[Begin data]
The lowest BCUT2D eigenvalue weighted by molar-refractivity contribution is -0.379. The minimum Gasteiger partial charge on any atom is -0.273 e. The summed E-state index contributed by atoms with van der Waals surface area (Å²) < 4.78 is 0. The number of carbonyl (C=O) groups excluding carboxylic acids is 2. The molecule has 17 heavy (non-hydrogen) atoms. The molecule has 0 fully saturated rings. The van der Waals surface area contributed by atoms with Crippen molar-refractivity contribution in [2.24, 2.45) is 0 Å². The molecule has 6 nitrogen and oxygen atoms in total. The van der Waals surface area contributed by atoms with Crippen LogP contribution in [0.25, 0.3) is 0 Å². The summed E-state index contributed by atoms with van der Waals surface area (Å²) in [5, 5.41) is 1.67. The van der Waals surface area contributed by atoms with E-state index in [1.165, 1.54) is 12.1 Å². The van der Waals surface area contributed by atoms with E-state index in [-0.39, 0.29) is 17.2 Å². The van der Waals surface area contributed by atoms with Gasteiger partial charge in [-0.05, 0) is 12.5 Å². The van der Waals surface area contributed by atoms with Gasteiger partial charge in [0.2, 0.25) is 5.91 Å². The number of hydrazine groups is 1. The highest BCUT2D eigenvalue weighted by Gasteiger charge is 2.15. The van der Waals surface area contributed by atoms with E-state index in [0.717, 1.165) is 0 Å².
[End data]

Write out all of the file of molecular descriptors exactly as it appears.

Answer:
The lowest BCUT2D eigenvalue weighted by molar-refractivity contribution is -0.379. The minimum Gasteiger partial charge on any atom is -0.273 e. The summed E-state index contributed by atoms with van der Waals surface area (Å²) < 4.78 is 0. The number of carbonyl (C=O) groups excluding carboxylic acids is 2. The molecule has 17 heavy (non-hydrogen) atoms. The molecule has 0 fully saturated rings. The van der Waals surface area contributed by atoms with Crippen molar-refractivity contribution in [2.24, 2.45) is 0 Å². The molecule has 6 nitrogen and oxygen atoms in total. The van der Waals surface area contributed by atoms with Crippen LogP contribution in [0.25, 0.3) is 0 Å². The summed E-state index contributed by atoms with van der Waals surface area (Å²) in [5, 5.41) is 1.67. The van der Waals surface area contributed by atoms with E-state index in [1.165, 1.54) is 12.1 Å². The van der Waals surface area contributed by atoms with E-state index in [-0.39, 0.29) is 17.2 Å². The van der Waals surface area contributed by atoms with Gasteiger partial charge in [-0.05, 0) is 12.5 Å². The van der Waals surface area contributed by atoms with Gasteiger partial charge in [0.2, 0.25) is 5.91 Å². The number of hydrazine groups is 1. The highest BCUT2D eigenvalue weighted by Gasteiger charge is 2.15. The van der Waals surface area contributed by atoms with E-state index in [0.717, 1.165) is 0 Å².